The Energy Information Administration’s (EIA) 2013 total system levelized cost (LCOE) estimates aren’t exactly earth-shaking. Natural gas is cheaper than coal, while nuclear is in the middle. On the renewable front wind is cheaper than coal, while photovoltaic solar systems are very expensive. These estimates provide a good starting analysis of the energy markets, but they leave out a number of factors that shape the future of coal, solar, and other fuels.
The discussion of externalities explores what factors have been forgotten in the pricing of an asset. Producers of coal and utilities are not forced to pay the increased health costs that society bears for using coal, but the costs are real. These increased health costs are considered a prime example of externalities.
Externalities Have Real Effects
Based on the EIA’s estimates, natural gas, wind, and coal are three of the cheapest energy sources. Basic free market principles state that these energy sources should see the most growth. In the real world, externalities have powerful repercussions and are important drivers in government policy and energy demand.
In an effort to decrease smog and improve health conditions, China recently introduced a carbon trading scheme. This system will punish carbon intensive energy sources like coal and boost cleaner sources like solar and wind energy. In the end, externalities impact prices and demand for coal, even if the EIA’s LCOE numbers underestimate health costs.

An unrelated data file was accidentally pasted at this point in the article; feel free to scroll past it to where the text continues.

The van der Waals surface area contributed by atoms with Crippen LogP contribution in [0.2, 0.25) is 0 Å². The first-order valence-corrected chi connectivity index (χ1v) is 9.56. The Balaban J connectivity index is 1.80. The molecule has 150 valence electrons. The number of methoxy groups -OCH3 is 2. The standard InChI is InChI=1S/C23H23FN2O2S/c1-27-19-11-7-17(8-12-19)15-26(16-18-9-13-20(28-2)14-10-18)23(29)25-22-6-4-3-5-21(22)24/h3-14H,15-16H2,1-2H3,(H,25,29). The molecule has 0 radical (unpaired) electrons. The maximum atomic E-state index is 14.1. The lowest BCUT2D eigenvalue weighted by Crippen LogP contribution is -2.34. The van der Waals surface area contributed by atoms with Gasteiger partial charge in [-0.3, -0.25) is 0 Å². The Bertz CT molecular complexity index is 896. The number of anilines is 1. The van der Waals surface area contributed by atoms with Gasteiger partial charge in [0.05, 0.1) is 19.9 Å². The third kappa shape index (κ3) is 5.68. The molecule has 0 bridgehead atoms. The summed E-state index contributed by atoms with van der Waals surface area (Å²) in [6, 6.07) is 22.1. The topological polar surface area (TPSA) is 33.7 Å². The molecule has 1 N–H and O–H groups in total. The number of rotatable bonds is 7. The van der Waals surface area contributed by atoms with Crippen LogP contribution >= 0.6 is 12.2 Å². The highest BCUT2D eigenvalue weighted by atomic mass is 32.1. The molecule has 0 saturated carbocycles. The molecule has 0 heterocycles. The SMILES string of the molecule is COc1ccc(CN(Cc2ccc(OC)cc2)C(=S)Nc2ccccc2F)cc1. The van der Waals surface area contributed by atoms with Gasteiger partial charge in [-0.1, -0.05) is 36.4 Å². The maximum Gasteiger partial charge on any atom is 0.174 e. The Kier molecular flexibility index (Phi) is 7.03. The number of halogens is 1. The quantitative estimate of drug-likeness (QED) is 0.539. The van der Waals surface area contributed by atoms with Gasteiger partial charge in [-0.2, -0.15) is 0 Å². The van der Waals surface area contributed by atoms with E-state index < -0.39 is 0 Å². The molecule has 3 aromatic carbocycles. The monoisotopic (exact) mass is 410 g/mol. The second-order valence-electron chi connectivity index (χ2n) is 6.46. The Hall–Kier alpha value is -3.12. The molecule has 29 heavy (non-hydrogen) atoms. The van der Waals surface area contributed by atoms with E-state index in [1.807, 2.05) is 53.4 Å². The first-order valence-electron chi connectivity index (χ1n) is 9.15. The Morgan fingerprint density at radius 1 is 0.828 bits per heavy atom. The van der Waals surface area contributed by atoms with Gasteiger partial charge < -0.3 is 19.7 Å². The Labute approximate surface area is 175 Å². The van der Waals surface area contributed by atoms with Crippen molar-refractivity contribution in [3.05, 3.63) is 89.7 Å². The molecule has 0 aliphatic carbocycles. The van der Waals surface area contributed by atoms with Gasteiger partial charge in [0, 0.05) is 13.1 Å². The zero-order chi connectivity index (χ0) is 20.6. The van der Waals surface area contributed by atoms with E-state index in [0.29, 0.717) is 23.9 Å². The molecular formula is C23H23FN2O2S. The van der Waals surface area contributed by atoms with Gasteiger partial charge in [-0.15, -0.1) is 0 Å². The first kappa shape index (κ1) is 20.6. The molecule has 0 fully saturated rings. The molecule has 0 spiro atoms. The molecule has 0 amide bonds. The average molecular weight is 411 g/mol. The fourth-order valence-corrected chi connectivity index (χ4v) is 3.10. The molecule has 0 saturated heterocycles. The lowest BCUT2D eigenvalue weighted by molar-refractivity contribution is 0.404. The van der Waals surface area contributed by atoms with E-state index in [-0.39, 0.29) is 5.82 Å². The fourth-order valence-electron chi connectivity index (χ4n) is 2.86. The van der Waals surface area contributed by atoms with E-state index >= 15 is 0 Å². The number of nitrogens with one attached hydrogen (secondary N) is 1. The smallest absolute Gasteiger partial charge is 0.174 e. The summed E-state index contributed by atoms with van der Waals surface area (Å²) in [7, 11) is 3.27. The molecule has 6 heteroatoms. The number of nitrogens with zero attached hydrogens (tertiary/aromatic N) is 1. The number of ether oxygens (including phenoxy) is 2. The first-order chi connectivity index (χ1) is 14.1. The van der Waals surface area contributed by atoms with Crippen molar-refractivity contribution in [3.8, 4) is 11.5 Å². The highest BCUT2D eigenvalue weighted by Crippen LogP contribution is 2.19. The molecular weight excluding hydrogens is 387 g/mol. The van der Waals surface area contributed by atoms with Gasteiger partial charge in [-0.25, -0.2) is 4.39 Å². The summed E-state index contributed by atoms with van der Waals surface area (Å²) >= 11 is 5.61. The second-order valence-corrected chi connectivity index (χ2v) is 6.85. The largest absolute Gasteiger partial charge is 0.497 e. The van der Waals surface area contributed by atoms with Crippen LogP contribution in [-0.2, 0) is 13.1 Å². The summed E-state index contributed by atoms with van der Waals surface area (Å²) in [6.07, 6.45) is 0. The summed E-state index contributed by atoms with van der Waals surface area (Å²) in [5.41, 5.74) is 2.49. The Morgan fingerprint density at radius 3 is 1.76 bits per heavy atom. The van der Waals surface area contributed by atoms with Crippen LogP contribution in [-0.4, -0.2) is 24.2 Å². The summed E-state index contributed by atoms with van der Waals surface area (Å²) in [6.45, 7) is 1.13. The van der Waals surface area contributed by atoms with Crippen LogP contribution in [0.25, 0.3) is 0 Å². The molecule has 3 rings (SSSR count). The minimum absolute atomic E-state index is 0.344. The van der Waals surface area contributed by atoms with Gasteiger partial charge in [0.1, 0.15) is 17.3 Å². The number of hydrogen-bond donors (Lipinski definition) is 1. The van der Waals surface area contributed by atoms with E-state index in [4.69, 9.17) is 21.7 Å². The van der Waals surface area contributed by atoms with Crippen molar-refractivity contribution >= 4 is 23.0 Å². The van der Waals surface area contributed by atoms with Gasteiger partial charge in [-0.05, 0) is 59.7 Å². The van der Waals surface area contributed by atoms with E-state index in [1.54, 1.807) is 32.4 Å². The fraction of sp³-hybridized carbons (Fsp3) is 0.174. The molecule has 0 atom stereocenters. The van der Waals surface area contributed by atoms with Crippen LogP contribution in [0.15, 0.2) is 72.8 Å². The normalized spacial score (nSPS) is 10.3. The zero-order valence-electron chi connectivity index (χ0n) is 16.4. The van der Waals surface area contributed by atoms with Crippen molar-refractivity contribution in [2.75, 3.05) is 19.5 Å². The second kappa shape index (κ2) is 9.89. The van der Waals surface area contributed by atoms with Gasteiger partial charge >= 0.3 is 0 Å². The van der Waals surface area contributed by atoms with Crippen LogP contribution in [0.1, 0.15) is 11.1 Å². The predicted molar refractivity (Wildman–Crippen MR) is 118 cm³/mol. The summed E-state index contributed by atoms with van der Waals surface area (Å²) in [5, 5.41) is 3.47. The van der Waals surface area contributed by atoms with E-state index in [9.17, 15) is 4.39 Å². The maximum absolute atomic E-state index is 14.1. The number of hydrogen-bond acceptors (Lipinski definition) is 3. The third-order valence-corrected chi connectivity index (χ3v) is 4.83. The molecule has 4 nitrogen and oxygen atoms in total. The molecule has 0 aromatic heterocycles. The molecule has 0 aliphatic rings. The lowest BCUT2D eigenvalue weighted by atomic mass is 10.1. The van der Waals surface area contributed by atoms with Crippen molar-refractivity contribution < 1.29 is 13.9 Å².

What Does this Mean for U.S. Coal Miners?
With the advent of cheap natural gas in the U.S., coal miners have started to look overseas to find new customers. Peabody Energy Corporation (NYSE:BTU) is a prime example, as it developed a number of mines in Australia to give itself an advantage in China and India. China’s recent talk of increasing carbon costs will impact Peabody Energy Corporation (NYSE:BTU), but it will have a larger impact on their lower quality competitors from Indonesia.
Coal miners are a great contrarian play. Even though coal isn’t popular, it is a great global fuel that is easy to easy to transport. That being said, it isn’t a good idea to just go out and buy every coal miner. Peabody Energy Corporation (NYSE:BTU) has low cost mines in America’s Midwest in addition to its Australian assets. Alpha Natural Resources, Inc. (NYSE:ANR) is in a different boat, as it has a number of higher cost mines in the older Appalachia region.
Alpha Natural Resources, Inc. (NYSE:ANR)’s -39.5% profit margin, -45.3% earnings before interest and taxes (EBIT) margin and -30.0% return on investment (ROI) show just how many challenges the company is facing. At the same time, Peabody Energy Corporation (NYSE:BTU)’s better positioned Australian and U.S. assets give it a -9.9% profit margin, -0.9% EBIT margin and -7.1% ROI. Both companies are suffering, but Peabody Energy Corporation (NYSE:BTU) is ready to endure the current downturn and profit when the coal market comes back.